Canada Post's downtown Yellowknife post office on September 21, 2023. Emily Blake/Cabin Radio
Yellowknife residents walking downtown this week have likely noticed the street in front of the post office looks different.
Raised planters that long occupied the area have been removed as part of renovations to the building, owned since 2009 by 6133 NWT Ltd, a partnership between Denendeh Investments and JV Developments.
Sandra McDaniel – vice-president of JV Developments, a Yellowknife-based real estate development company – told Cabin Radio the change was made at the request of Canada Post.
“Personally, I consider the front post office to be the village green,” McDaniel said, “but it was felt that not having people just sort-of hanging around there might be better.”
“It’s not really something that a lot of us really wanted to do, because we know that it’s a place where a person can sit, run into people they know, and watch the world go by,” she added.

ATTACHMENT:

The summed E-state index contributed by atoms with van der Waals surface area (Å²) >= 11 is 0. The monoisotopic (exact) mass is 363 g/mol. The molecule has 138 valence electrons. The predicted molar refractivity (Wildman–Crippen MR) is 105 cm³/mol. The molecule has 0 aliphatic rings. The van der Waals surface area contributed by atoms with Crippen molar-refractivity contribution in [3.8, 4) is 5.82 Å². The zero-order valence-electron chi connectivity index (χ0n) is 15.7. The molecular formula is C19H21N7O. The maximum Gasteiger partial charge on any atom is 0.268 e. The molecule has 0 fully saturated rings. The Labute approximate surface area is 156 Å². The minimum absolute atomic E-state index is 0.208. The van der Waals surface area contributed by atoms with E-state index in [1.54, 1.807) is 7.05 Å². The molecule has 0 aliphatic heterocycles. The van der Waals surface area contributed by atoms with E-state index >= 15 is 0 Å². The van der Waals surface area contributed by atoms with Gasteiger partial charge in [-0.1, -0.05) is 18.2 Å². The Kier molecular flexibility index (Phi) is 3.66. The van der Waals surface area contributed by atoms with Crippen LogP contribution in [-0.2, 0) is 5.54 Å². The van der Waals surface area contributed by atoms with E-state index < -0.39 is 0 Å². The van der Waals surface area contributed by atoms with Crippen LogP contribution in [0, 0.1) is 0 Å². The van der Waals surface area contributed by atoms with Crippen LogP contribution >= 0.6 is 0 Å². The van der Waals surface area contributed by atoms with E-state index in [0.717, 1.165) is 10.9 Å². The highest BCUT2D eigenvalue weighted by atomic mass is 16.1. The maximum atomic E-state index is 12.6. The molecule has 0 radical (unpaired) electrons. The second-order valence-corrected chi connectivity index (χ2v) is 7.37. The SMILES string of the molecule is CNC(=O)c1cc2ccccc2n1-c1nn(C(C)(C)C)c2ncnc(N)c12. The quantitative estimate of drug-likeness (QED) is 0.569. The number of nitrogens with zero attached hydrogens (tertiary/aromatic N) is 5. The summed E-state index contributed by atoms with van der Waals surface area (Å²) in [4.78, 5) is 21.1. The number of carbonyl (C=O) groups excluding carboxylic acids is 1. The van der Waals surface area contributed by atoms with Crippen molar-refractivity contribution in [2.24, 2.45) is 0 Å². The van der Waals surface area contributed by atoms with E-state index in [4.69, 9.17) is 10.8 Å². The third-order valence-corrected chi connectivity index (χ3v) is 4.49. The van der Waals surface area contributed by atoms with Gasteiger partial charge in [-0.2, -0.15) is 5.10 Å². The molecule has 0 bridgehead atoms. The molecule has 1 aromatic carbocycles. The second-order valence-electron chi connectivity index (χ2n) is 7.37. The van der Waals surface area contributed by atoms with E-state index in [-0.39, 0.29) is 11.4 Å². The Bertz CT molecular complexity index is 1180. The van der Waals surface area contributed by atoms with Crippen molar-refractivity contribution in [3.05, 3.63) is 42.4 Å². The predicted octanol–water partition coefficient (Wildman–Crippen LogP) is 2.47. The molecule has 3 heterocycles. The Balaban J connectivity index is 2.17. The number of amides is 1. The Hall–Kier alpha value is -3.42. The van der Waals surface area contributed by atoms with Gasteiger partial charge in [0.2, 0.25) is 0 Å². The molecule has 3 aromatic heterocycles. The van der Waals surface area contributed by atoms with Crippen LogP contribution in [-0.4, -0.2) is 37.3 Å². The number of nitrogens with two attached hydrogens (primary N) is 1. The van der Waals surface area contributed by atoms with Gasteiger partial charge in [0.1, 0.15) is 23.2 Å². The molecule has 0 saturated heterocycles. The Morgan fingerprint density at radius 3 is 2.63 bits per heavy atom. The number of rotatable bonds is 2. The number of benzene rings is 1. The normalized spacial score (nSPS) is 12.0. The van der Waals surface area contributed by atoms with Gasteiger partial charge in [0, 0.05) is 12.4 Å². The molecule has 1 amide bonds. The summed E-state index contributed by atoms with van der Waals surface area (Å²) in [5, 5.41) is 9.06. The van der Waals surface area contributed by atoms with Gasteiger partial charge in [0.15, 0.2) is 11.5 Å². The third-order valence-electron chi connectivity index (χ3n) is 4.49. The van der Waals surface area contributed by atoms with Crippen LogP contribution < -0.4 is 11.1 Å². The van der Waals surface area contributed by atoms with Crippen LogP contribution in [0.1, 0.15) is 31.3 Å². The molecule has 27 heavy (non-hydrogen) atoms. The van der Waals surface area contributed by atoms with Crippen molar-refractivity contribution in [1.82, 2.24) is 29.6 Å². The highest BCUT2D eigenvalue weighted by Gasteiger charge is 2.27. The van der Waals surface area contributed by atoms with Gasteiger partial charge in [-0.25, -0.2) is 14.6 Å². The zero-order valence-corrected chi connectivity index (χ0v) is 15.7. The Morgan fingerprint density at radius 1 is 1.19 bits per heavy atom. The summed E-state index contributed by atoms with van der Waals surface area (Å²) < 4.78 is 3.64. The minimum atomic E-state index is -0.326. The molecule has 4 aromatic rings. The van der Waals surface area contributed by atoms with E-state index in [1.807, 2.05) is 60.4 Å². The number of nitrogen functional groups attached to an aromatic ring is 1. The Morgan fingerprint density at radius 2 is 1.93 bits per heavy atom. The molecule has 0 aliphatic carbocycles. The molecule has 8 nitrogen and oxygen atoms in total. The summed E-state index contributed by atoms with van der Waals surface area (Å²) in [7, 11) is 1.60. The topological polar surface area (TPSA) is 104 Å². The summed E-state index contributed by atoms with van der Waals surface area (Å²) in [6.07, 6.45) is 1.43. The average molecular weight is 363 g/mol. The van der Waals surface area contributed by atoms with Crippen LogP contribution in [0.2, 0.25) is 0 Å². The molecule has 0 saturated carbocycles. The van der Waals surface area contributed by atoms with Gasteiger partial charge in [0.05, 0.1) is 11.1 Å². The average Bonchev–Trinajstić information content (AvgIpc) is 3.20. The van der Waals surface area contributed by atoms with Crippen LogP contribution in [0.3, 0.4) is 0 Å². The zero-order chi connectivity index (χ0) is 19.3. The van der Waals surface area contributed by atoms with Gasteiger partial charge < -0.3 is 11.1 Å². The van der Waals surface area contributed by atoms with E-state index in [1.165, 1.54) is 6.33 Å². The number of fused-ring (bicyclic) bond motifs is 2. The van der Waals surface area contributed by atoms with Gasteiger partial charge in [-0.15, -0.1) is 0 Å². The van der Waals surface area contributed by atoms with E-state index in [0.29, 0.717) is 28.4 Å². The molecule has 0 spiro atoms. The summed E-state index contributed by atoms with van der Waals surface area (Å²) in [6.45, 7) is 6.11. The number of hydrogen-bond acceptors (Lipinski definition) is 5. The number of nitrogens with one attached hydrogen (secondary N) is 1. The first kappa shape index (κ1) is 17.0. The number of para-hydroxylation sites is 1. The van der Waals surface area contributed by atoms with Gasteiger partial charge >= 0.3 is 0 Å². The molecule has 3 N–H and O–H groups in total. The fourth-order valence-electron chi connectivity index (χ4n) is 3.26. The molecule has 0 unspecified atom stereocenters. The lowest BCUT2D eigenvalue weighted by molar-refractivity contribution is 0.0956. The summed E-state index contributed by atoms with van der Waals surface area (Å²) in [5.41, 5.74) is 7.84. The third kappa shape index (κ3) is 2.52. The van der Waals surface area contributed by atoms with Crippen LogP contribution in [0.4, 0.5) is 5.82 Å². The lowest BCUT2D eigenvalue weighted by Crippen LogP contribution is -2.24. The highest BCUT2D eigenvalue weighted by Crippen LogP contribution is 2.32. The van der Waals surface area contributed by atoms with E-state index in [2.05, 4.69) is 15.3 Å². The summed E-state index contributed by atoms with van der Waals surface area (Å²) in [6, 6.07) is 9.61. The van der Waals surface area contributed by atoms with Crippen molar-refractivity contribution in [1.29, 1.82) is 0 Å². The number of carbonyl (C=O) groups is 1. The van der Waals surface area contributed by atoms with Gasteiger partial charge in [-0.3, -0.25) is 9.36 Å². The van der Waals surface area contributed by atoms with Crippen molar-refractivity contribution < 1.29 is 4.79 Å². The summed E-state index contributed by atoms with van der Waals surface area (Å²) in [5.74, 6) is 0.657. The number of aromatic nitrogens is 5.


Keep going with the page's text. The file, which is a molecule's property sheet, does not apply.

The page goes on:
“But it was a respect issue, too, you know? People just would not step up and leave it tidy.”
In an email to Cabin Radio, Canada Post spokesperson Janick Cormier wrote: “We understand the concerns, however Canada Post leases this facility and does not own the flower beds outside of the building. These belong to the leaseholder.”
The planters, broad enough for people to use them as seating, served as a gathering-place for residents from all walks of life, including people experiencing homelessness. There are few other public seating areas downtown.
At the time, the city said Denendeh Investments had requested the benches’ removal and 6133 NWT Ltd, in a press release, said it had received complaints from tenants regarding public drinking, harassment, and people using the property as a washroom.
The move led some residents to hold a sit-in outside the building, arguing the removal of the benches was cruel to people experiencing homelessness.
McDaniel said the area where the planters were located will be tidied as part of ongoing renovation work. In the summertime, she said, people may be able to use the space to set up booths or stage other activities.
“There’ll be room to do things now with the space that we didn’t have before,” she said.